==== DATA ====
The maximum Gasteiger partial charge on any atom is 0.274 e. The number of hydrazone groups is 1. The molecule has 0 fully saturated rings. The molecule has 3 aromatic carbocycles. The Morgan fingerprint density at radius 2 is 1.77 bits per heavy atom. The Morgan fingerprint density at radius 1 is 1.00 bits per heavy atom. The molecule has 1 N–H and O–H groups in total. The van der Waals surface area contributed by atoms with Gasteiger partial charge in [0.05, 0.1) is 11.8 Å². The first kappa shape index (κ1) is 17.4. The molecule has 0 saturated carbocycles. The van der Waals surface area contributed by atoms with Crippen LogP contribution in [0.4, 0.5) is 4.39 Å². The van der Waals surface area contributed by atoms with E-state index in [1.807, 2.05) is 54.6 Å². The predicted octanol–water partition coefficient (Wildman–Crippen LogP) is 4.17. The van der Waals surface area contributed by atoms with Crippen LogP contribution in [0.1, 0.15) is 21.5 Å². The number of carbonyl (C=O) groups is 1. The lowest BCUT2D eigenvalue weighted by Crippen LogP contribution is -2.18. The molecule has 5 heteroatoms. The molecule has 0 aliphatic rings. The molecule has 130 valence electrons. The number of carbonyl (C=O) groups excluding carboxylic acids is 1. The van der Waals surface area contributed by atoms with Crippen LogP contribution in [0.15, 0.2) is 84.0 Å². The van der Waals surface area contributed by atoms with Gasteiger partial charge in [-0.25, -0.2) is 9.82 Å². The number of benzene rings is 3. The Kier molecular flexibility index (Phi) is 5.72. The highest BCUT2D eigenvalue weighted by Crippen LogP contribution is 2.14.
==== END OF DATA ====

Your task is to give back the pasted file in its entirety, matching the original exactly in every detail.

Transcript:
The maximum Gasteiger partial charge on any atom is 0.274 e. The number of hydrazone groups is 1. The molecule has 0 fully saturated rings. The molecule has 3 aromatic carbocycles. The Morgan fingerprint density at radius 2 is 1.77 bits per heavy atom. The Morgan fingerprint density at radius 1 is 1.00 bits per heavy atom. The molecule has 1 N–H and O–H groups in total. The van der Waals surface area contributed by atoms with Gasteiger partial charge in [0.05, 0.1) is 11.8 Å². The first kappa shape index (κ1) is 17.4. The molecule has 0 saturated carbocycles. The van der Waals surface area contributed by atoms with Crippen LogP contribution in [0.4, 0.5) is 4.39 Å². The van der Waals surface area contributed by atoms with E-state index in [1.807, 2.05) is 54.6 Å². The predicted octanol–water partition coefficient (Wildman–Crippen LogP) is 4.17. The van der Waals surface area contributed by atoms with Crippen LogP contribution in [0.1, 0.15) is 21.5 Å². The number of carbonyl (C=O) groups is 1. The lowest BCUT2D eigenvalue weighted by Crippen LogP contribution is -2.18. The molecule has 5 heteroatoms. The molecule has 0 aliphatic rings. The molecule has 130 valence electrons. The number of carbonyl (C=O) groups excluding carboxylic acids is 1. The van der Waals surface area contributed by atoms with Crippen LogP contribution in [0.15, 0.2) is 84.0 Å². The van der Waals surface area contributed by atoms with Gasteiger partial charge in [-0.25, -0.2) is 9.82 Å². The number of benzene rings is 3. The Kier molecular flexibility index (Phi) is 5.72. The highest BCUT2D eigenvalue weighted by Crippen LogP contribution is 2.14.